The pace of capital investment has fallen in 2017 and is forecast to slow even further in 2018 according to the latest ICAEW Economic Forecast. Business investment is forecast to be 2.1% this year, the second weakest since the global financial crisis. As companies continue to ‘wait and see’ what kind of post-Brexit settlement is achieved, ICAEW forecasts investment growth of just 1.5% in 2018.

ICAEW has also lowered its forecast for GDP growth in 2017 to 1.5% though expects a marginal improvement in 2018 with growth of 1.6%, despite a weaker pound at last starting to help both businesses who export and manufacture.

Michael Izza, ICAEW Chief Executive, said “Businesses are responding to uncertainty around Brexit and the lack of progress on a trade deal and transition arrangements by building up their cash balances rather than investing in the UK’s future. The events of this week have not helped and there is an increasing risk that the only investment businesses will make is in triggering contingency plans.

“With corporate cash balances still very high and interest rates near all-time lows, businesses are clearly able to invest given the right economic and political outlook. So, if the government were to deliver greater clarity over future trading opportunities, businesses could well be convinced to accelerate their spending. That means moving quickly to the second phase of the negotiations with the European Union but more importantly, agreeing on a transition deal early in the new year.”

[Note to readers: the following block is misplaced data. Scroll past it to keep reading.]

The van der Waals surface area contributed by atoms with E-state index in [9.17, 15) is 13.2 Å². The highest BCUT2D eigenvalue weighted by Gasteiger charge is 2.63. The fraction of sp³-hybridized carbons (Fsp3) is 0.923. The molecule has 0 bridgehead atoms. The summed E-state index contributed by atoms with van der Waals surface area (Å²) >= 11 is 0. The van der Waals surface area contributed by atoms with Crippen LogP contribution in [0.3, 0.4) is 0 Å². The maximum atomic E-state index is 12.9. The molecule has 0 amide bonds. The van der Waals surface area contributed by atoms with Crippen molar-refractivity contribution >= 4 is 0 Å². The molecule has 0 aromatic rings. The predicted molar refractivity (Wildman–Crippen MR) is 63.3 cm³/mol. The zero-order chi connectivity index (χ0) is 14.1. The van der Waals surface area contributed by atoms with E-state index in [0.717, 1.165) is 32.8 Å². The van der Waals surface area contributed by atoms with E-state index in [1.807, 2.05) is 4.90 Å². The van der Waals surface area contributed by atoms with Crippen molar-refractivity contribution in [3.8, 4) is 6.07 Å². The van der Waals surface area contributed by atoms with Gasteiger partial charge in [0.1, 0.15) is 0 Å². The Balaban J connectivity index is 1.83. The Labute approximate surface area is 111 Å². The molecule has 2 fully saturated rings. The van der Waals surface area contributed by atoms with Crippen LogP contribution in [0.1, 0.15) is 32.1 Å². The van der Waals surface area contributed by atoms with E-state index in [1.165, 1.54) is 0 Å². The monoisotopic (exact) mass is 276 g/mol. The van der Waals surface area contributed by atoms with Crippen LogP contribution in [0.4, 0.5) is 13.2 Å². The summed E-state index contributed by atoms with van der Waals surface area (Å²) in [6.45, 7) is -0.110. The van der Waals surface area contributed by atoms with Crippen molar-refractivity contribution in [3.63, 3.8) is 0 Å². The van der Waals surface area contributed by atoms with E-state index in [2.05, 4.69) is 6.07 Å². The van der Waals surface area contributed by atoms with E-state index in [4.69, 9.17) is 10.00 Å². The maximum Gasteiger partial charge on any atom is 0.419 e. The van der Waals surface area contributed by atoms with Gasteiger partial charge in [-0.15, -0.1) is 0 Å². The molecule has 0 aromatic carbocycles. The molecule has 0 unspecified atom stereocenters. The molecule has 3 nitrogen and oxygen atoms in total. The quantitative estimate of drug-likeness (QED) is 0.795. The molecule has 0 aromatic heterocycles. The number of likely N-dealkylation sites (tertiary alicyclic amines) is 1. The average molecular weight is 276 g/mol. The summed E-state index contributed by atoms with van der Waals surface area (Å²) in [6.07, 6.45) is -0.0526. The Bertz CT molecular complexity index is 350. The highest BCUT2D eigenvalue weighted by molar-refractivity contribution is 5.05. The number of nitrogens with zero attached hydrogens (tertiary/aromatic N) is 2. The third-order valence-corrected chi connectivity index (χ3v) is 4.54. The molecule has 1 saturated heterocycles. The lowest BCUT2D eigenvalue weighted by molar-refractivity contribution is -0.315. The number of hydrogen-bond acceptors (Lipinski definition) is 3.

The ICAEW Economic Forecast for Q4 2017 reveals:

  • Forecast GDP growth of 1.5% in 2017 and 1.6% in 2018. Recent data suggests the squeeze on consumers has continued, while manufacturing and exports have provided only a  modest spur to activity. With these trends set to continue in 2018, and little movement in fiscal or monetary policy, GDP growth will remain sluggish.
  • Productivity constrained by weak investment intentions. Output per hour grew in Q3 2017 at the fastest rate since 2011, but this was entirely driven by a reduction in the hours worked, rather than an improvement in productivity. Measures set out in the Autumn Statement could yield longer-term productivity gains, but the ongoing uncertainty over Brexit will constrain business investment again in 2018.
  • Slower jobs growth means unemployment rate stabilises. After a solid first half of 2017, the rate of job creation slowed markedly in the third quarter, with total employment down. We think the private sector can continue to create jobs in 2018 but at a slower rate and constrained by shortages of skilled labour in some sectors. Slow wage growth will continue in the year ahead.
  • Weaker pound helping manufacturers. After a few quarters when a weaker currency seemed only to bring higher costs to manufacturing and exporting businesses, recent months have seen input cost pressures starting to ease and competitiveness improving. The ICAEW Business Confidence Monitor™ (BCM) evidence suggests an expansion in export growth for manufacturers in 2018.

Michael Izza adds: “The UK needs to be able to compete effectively in the global economy, especially when we leave the EU. Exports are starting to grow and we’re beginning to see some signs of rebalancing within the economy. But without accelerated investment in skills, training and technology coupled with an increase in businesses exporting, we remain concerned about the medium and long term outlook.”

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